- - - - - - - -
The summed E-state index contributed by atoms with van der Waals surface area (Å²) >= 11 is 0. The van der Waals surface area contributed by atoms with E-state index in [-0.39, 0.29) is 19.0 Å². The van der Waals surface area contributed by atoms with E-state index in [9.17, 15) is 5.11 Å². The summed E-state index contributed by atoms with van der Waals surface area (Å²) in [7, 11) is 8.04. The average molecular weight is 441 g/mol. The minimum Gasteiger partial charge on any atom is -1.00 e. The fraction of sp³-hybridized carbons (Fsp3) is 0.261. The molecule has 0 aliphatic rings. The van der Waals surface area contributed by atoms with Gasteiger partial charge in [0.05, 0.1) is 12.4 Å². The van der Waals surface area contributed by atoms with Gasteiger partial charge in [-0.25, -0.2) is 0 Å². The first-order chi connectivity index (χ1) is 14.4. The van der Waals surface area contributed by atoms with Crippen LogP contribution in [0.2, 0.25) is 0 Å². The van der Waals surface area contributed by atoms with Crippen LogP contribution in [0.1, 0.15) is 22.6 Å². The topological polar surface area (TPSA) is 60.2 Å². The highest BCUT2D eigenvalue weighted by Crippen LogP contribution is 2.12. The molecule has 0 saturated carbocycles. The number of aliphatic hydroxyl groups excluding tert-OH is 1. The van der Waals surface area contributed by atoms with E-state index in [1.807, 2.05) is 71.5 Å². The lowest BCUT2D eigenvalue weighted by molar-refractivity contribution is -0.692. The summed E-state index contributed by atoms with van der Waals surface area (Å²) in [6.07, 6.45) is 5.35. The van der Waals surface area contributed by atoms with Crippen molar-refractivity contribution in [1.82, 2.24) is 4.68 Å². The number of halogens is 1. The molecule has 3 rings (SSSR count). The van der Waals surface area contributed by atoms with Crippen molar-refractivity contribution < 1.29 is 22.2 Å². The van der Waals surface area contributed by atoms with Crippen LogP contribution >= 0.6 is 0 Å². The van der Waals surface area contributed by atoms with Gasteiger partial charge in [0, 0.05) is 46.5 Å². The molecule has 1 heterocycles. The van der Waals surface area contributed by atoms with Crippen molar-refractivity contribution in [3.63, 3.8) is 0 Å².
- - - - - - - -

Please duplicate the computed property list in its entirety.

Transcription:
The summed E-state index contributed by atoms with van der Waals surface area (Å²) >= 11 is 0. The van der Waals surface area contributed by atoms with E-state index in [-0.39, 0.29) is 19.0 Å². The van der Waals surface area contributed by atoms with E-state index in [9.17, 15) is 5.11 Å². The summed E-state index contributed by atoms with van der Waals surface area (Å²) in [7, 11) is 8.04. The average molecular weight is 441 g/mol. The minimum Gasteiger partial charge on any atom is -1.00 e. The fraction of sp³-hybridized carbons (Fsp3) is 0.261. The molecule has 0 aliphatic rings. The van der Waals surface area contributed by atoms with Gasteiger partial charge in [0.05, 0.1) is 12.4 Å². The van der Waals surface area contributed by atoms with Gasteiger partial charge in [-0.25, -0.2) is 0 Å². The first-order chi connectivity index (χ1) is 14.4. The van der Waals surface area contributed by atoms with Crippen LogP contribution in [0.2, 0.25) is 0 Å². The van der Waals surface area contributed by atoms with Crippen LogP contribution in [0.1, 0.15) is 22.6 Å². The topological polar surface area (TPSA) is 60.2 Å². The highest BCUT2D eigenvalue weighted by Crippen LogP contribution is 2.12. The molecule has 0 saturated carbocycles. The number of aliphatic hydroxyl groups excluding tert-OH is 1. The van der Waals surface area contributed by atoms with E-state index in [1.807, 2.05) is 71.5 Å². The lowest BCUT2D eigenvalue weighted by molar-refractivity contribution is -0.692. The summed E-state index contributed by atoms with van der Waals surface area (Å²) in [6.07, 6.45) is 5.35. The van der Waals surface area contributed by atoms with Crippen molar-refractivity contribution in [1.82, 2.24) is 4.68 Å². The number of halogens is 1. The molecule has 3 rings (SSSR count). The van der Waals surface area contributed by atoms with Crippen molar-refractivity contribution < 1.29 is 22.2 Å². The van der Waals surface area contributed by atoms with Crippen LogP contribution >= 0.6 is 0 Å². The van der Waals surface area contributed by atoms with Gasteiger partial charge in [0, 0.05) is 46.5 Å². The molecule has 1 heterocycles. The van der Waals surface area contributed by atoms with Crippen molar-refractivity contribution in [3.63, 3.8) is 0 Å².